Knowth macehead ireland

This stunning flint macehead was found deep within the darkest recesses of the great Neolithic passage tomb at Knowth, Co. Meath. Hidden for millennia, it was discovered in 1982 during an excavation carried out by Dr George Eogan. It is fashioned out a single piece of pale-grey flint, splashed with patches of brown, and is polished and decorated on all six sides.

The principle motifs employed are finely carved spirals and lozenges.  On one side these symbols appear to form a human face, with the shaft hole defining a wide, gaping mouth. This object represents one of the finest artifacts from Neolithic Europe and it displays a high level of both technical and artistic sophistication.

Measuring 7.90 cm in length and weighing approximately 324 g[i], the macehead has as cylindrical perforation towards its narrower end, which would have held a wooden handle. An object of exceptional craftsmanship the mace-head was probably a prestigious symbol of religious or political authority[ii].

Knowth macehead

Knowth macehead (from Waddel 1998, p. 64,  fig. 49)

It was discovered by Mr Liam O’Connor, who found it sitting on the old ground surface between two large stone jams that defined the entrance into the northern recess of the tomb. It was sealed by a deposit of chipped shale that appeared to have been deliberately thrown down to hide the object[iii]. A short distance away, and at the same stratgraphic level, was a small cremation pit. It is possible that this burial was broadly contemporary with the deposition of the macehead[iv], although this is not definite.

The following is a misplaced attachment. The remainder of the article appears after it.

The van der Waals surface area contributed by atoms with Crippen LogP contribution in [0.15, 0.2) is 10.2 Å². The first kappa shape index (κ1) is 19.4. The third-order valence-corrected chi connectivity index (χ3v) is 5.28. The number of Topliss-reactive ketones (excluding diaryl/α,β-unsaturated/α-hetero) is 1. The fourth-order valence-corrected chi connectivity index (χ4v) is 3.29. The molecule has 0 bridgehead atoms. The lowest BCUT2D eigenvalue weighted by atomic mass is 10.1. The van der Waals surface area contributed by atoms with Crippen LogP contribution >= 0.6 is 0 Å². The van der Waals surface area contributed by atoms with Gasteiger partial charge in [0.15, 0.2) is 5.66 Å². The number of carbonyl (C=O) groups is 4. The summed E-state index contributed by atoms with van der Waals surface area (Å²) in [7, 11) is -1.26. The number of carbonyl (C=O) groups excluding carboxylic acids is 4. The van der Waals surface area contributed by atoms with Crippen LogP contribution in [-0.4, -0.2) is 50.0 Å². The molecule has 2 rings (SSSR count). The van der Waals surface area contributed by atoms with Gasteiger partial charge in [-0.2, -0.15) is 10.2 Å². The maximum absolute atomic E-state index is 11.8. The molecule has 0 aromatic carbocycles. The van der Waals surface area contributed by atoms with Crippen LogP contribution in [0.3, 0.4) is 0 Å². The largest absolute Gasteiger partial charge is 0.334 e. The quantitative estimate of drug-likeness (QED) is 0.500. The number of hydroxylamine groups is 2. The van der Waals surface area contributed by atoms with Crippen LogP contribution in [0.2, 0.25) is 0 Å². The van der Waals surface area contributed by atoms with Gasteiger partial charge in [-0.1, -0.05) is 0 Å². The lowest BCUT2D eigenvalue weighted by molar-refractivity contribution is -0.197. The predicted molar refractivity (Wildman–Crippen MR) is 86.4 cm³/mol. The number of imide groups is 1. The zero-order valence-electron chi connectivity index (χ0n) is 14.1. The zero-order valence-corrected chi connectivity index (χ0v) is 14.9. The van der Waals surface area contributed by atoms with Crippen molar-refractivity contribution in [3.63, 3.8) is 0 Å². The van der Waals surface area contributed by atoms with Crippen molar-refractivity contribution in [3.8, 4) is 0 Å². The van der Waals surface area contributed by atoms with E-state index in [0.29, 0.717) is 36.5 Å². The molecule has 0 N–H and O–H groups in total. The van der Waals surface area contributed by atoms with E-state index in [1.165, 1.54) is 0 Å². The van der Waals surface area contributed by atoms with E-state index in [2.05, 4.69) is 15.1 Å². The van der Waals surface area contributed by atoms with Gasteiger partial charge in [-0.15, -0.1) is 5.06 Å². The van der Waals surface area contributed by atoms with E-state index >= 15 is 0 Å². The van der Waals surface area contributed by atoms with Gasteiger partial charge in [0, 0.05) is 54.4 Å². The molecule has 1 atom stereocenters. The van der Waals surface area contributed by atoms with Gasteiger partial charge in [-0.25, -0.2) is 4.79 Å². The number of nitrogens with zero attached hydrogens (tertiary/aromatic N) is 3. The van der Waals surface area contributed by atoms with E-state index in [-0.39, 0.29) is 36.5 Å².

Unsurprisingly, the artifact caused quite as stir when found, with the then Taoiseach, Mr Charles Haughey, visiting the excavation especially to see it. It is now housed in the National Museum of Ireland, Kildare Street, Dublin where it can be viewed by members of the public, free of charge.

 

The man who found the macehead, Mr Liam O'Connor

Mr Liam O’Connor meeting the Taoiseach, Mr Charles Haughey. The Irish Times, September 7, 1982 (via http://www.newgrange.eu/stonelight38.htm)

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[i] Eogan, G. & Richardson, H. 1982 ‘Two Maceheads from Knowth, Co. Meath’ in The Journal of the Royal Society of Antiquaries of Ireland, Vol. 112,  pp. 124

[ii] Waddel, J.  1998. The Prehistoric  Archaeology of Ireland, Galway University Press, Galway,  p. 74

[iii] Eogan, G. & Richardson, H. 1982 ‘Two Maceheads from Knowth, Co. Meath’ in The Journal of the Royal Society of Antiquaries of Ireland, Vol. 112,  p. 123

[iv] Eogan, G. & Richardson, H. 1982 ‘Two Maceheads from Knowth, Co. Meath’ in The Journal of the Royal Society of Antiquaries of Ireland, Vol. 112,  p. 123

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3 Responses to “The Knowth macehead” Subscribe

  1. Bob Dibble February 26, 2013 at 2:13 pm #

    How in the world did they finish that incredible piece? The workmanship is amazing, but what tools and processes did they use so adeptly?

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  1. The Knowth macehead: a Neolithic marvel | Irish Archaeology | Archaeology Updates | Scoop.it - February 26, 2013

    [...] The Knowth macehead. This stunning flint macehead was found deep within the darkest recesses of the great Neolithic passage tomb at Knowth, Co. Meath.  [...]

  2. The Knowth macehead: a Neolithic marvel | Irish Archaeology | Ancient Origins of Science | Scoop.it - March 1, 2013

    [...] The Knowth macehead. This stunning flint macehead was found deep within the darkest recesses of the great Neolithic passage tomb at Knowth, Co. Meath.  [...]

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